Vindication (Trust Your Instincts)

The last two times I had major gut feelings about leaving the house, I ignored them and ended up getting slammed into by neglectful/drunk drivers.

This time, I listened to my instincts and stayed home. Sure, a lot of it had to do with anxiety this time, but that doesn’t change the fact that all I’ve heard of today have been slick roads, accidents, stalled vehicles, and backed-up traffic.

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Not that I felt that I needed support for my decision to cancel my appointment this morning out of fear, but it certainly seems like my fears were justified today. Which subsequently lets me feel a little less affected and a little more responsible.

What Keeps Me Awake Now

Sunday, my dad invited us over for homemade pizza. “Aw yiss,” I answered with much enthusiasm. It’d been ages since he’d made pizza. I got the details from my brother and set my phone down.
Suddenly, I thought about what he’d said. “Pizza at dad’s.” “At dad’s.” Oh my God, I’d have to drive to dad’s. I started to panic. Okay, well, I could just take this back way and weave through the neighborhood so I avoid the street where I was hit. Then I could just park and walk to his place. But which way should I take? I don’t even want to take Center. I’ll take the interstate to I. No. I’ll take Center, but I’ll turn off on 132nd or something; maybe I can find the neighborhood that way. Then I’ll park and walk.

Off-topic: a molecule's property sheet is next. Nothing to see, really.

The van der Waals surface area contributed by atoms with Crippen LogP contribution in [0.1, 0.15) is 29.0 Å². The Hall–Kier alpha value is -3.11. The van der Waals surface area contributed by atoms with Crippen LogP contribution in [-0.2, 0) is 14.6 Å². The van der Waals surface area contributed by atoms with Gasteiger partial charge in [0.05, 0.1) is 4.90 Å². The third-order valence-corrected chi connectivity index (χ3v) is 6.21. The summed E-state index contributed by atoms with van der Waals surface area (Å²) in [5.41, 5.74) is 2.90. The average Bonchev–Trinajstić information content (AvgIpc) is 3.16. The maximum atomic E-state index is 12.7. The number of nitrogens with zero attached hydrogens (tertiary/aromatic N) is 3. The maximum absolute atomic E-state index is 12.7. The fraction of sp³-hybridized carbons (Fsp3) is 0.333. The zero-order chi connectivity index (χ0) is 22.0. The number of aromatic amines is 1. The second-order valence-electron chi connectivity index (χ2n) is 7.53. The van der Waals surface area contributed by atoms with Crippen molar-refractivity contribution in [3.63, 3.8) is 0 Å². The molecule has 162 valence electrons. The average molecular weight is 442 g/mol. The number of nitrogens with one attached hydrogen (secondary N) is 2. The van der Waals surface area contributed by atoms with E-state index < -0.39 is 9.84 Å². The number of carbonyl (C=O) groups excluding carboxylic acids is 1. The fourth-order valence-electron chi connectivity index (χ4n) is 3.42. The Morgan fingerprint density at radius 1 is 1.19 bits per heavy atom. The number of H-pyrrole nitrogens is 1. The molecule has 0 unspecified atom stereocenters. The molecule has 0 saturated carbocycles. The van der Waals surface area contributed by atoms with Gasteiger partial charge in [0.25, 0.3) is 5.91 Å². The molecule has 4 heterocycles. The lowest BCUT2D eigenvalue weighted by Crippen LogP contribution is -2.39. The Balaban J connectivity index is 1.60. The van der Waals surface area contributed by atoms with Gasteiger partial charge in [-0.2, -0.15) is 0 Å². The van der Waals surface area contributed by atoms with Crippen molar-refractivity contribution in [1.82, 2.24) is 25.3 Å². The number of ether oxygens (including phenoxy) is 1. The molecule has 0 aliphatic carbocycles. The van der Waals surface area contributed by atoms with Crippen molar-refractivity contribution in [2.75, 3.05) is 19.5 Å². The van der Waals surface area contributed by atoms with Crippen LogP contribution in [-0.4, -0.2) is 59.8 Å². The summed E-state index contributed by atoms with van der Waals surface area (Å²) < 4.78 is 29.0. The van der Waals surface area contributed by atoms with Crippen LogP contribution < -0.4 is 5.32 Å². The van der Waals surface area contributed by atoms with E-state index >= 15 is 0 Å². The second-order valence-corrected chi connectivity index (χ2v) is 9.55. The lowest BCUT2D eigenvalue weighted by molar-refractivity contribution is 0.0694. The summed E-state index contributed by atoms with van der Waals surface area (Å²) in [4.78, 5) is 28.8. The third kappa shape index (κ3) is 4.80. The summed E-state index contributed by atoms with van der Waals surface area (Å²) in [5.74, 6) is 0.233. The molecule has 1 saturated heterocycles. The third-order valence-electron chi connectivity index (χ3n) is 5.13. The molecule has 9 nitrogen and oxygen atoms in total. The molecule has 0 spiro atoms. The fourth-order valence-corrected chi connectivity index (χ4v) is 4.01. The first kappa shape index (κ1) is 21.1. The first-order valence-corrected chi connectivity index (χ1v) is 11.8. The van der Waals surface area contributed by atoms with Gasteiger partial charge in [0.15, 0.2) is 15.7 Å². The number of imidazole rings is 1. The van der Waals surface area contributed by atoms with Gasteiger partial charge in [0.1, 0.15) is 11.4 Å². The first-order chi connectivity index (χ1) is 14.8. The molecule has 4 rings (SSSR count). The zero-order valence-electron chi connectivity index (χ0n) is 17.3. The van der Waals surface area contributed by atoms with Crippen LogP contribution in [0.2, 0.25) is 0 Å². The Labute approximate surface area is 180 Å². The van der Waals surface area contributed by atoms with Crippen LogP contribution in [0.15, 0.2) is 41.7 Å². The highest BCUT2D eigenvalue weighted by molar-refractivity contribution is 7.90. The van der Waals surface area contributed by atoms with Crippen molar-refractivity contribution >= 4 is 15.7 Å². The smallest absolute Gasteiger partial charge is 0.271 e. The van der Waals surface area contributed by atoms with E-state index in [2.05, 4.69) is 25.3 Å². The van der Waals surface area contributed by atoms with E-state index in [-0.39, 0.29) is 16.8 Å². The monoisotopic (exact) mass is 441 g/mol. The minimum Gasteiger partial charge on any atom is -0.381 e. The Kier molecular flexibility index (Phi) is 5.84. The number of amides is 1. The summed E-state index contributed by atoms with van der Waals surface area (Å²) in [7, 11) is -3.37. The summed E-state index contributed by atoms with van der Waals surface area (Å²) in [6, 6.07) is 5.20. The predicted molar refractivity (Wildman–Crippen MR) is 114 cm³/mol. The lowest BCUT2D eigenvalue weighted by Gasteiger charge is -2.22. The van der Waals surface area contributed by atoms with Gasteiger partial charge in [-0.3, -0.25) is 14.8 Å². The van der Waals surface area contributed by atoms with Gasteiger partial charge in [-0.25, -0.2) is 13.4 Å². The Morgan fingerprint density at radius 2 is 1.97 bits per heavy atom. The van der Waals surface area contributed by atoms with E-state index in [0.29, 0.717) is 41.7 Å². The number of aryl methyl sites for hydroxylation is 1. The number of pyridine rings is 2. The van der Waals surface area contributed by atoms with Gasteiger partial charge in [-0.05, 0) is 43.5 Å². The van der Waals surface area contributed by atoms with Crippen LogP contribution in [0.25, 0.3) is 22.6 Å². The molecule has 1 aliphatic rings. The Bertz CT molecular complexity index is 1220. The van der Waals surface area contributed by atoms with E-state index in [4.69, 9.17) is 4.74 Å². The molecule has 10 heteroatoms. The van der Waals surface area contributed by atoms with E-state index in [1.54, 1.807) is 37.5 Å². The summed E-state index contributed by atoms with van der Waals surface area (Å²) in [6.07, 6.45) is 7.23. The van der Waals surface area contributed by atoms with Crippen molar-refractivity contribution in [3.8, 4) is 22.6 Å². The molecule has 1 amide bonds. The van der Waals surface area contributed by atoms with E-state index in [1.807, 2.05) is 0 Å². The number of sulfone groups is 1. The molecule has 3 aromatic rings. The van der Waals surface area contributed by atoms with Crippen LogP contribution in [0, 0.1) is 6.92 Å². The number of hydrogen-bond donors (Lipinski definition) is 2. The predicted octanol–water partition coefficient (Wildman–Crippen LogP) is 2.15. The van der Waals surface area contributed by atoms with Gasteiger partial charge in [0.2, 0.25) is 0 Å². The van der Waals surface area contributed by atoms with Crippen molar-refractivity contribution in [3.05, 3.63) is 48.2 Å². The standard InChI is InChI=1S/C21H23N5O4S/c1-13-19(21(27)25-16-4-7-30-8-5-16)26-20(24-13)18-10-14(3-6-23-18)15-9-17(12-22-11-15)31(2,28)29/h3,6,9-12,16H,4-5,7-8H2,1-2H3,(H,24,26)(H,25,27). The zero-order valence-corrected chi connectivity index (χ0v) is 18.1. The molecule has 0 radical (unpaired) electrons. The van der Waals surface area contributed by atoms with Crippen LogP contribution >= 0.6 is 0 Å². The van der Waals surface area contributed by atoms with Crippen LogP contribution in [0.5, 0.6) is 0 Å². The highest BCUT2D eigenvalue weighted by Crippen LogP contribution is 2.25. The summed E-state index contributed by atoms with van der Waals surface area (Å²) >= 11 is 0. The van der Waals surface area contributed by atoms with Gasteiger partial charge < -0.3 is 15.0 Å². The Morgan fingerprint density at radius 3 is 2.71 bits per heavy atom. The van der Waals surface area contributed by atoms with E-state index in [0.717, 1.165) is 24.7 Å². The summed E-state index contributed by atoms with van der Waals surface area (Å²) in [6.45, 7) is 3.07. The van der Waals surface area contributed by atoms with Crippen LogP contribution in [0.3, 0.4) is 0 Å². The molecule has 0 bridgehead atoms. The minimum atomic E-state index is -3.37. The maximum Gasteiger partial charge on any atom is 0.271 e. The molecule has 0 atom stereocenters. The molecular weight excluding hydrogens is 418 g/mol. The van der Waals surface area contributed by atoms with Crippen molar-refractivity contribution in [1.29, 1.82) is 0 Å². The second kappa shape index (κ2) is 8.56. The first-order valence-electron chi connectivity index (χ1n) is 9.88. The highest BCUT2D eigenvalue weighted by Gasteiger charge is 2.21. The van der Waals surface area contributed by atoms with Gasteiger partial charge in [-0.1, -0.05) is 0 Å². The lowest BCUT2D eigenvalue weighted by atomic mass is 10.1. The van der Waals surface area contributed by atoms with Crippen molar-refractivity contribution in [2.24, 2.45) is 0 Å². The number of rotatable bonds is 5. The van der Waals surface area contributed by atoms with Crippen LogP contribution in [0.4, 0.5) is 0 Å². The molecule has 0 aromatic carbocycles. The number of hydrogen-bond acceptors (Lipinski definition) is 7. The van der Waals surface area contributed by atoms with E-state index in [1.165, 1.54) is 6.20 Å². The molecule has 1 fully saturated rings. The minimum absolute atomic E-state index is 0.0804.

Wait. Maybe Conor can just pick me up. Then he can drive me. No. That’s stupid. Why don’t I just drive to his place and then he can drive me.
No sooner had I had that thought, Conor texted me: “Just drive over here and I’ll drive us to dad’s!”
Tears of relief hit me as I texted him back that I was literally just thinking the same thing. Panic attack averted.

I closed my eyes as he turned onto 120th Street. I know Mary was trying to talk to me, but I heard nothing. I didn’t open my eyes until we stopped in dad’s driveway.

Tonight, it started snowing. As soon as I saw a tweet about it, I jumped up and rushed to the deck. I was overjoyed – I love snow. It’s beautiful and calming and quieting and ’tis the season. I stood out on the deck for a moment and let it land in my hair. It was bliss.
As soon as I had sat back down and wrapped up in a blanket, I realized, with horror, that I would have to drive in it come morning for my orthopod appointment.
Now. I have never been fearful of driving in the snow. Or rain. Or wind. Or whatever inclement weather we get in Nebraska. (Okay, not hail). The only reason I’ve ever complained about driving in it is because it seems like everyone else in Omaha forgot how to operate a motored vehicle at the most inopportune moment. Just slow the fuck down and be aware of some things and it’s just like driving any other day: don’t be an asshole.
However, I now have to drive in weather with people I already don’t trust.

I want to call and change my appointment. Can it wait until another day? Not the first day of snow. I’ve been rear-ended on dry pavement. I’ve been hit head-on on dry pavement. Now there’s snow. People can’t have remembered their snow tires already; it’s so early. People aren’t ready for this; they’ve forgotten how to drive in it. Please don’t make me go. I need to go. I know I need to go. I’m still in pain and I need to go. Can’t it just wait until another day?
What if I can’t do it? I couldn’t even get out of bed to write this post – I started thinking about what I have to do in a few hours and I became crippled. What if I can’t do it? I can’t even sleep tonight, worrying about it. I have to do it another day. That’s all there is to it. I can’t. I just can’t.